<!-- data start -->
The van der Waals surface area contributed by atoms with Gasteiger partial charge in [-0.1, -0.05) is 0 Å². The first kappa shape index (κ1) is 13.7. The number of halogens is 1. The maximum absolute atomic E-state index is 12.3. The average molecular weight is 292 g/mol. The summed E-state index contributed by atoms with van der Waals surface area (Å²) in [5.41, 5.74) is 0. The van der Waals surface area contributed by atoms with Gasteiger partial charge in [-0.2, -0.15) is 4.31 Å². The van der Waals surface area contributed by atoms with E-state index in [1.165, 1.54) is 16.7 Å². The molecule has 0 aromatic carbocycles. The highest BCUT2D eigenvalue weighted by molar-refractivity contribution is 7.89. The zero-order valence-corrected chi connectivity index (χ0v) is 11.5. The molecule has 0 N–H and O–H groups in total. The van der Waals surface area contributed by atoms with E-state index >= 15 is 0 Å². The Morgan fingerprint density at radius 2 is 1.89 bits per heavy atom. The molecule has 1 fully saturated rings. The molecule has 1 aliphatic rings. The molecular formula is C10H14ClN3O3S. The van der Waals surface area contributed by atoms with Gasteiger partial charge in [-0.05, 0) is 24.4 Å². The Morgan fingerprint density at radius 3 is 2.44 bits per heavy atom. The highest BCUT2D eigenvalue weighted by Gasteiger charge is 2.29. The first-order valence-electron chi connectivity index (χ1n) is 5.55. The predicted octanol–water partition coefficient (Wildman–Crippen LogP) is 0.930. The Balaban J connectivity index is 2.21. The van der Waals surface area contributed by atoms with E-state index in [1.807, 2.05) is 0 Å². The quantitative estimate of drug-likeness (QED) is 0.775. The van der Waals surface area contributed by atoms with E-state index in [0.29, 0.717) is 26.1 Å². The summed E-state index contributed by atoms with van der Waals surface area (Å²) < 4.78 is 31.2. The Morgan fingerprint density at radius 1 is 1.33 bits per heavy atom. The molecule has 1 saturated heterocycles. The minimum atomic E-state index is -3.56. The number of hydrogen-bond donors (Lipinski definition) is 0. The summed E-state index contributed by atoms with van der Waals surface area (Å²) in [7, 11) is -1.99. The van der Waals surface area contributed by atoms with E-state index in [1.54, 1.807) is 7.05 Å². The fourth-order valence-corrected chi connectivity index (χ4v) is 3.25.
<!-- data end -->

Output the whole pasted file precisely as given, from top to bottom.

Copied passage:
The van der Waals surface area contributed by atoms with Gasteiger partial charge in [-0.1, -0.05) is 0 Å². The first kappa shape index (κ1) is 13.7. The number of halogens is 1. The maximum absolute atomic E-state index is 12.3. The average molecular weight is 292 g/mol. The summed E-state index contributed by atoms with van der Waals surface area (Å²) in [5.41, 5.74) is 0. The van der Waals surface area contributed by atoms with Gasteiger partial charge in [-0.2, -0.15) is 4.31 Å². The van der Waals surface area contributed by atoms with E-state index in [1.165, 1.54) is 16.7 Å². The molecule has 0 aromatic carbocycles. The highest BCUT2D eigenvalue weighted by molar-refractivity contribution is 7.89. The zero-order valence-corrected chi connectivity index (χ0v) is 11.5. The molecule has 0 N–H and O–H groups in total. The van der Waals surface area contributed by atoms with E-state index >= 15 is 0 Å². The Morgan fingerprint density at radius 2 is 1.89 bits per heavy atom. The molecule has 1 fully saturated rings. The molecule has 1 aliphatic rings. The molecular formula is C10H14ClN3O3S. The van der Waals surface area contributed by atoms with Gasteiger partial charge in [-0.05, 0) is 24.4 Å². The Morgan fingerprint density at radius 3 is 2.44 bits per heavy atom. The highest BCUT2D eigenvalue weighted by Gasteiger charge is 2.29. The first-order valence-electron chi connectivity index (χ1n) is 5.55. The predicted octanol–water partition coefficient (Wildman–Crippen LogP) is 0.930. The Balaban J connectivity index is 2.21. The van der Waals surface area contributed by atoms with E-state index in [1.807, 2.05) is 0 Å². The quantitative estimate of drug-likeness (QED) is 0.775. The van der Waals surface area contributed by atoms with E-state index in [0.29, 0.717) is 26.1 Å². The summed E-state index contributed by atoms with van der Waals surface area (Å²) < 4.78 is 31.2. The Morgan fingerprint density at radius 1 is 1.33 bits per heavy atom. The molecule has 1 saturated heterocycles. The minimum atomic E-state index is -3.56. The number of hydrogen-bond donors (Lipinski definition) is 0. The summed E-state index contributed by atoms with van der Waals surface area (Å²) in [7, 11) is -1.99. The van der Waals surface area contributed by atoms with E-state index in [1.54, 1.807) is 7.05 Å². The fourth-order valence-corrected chi connectivity index (χ4v) is 3.25.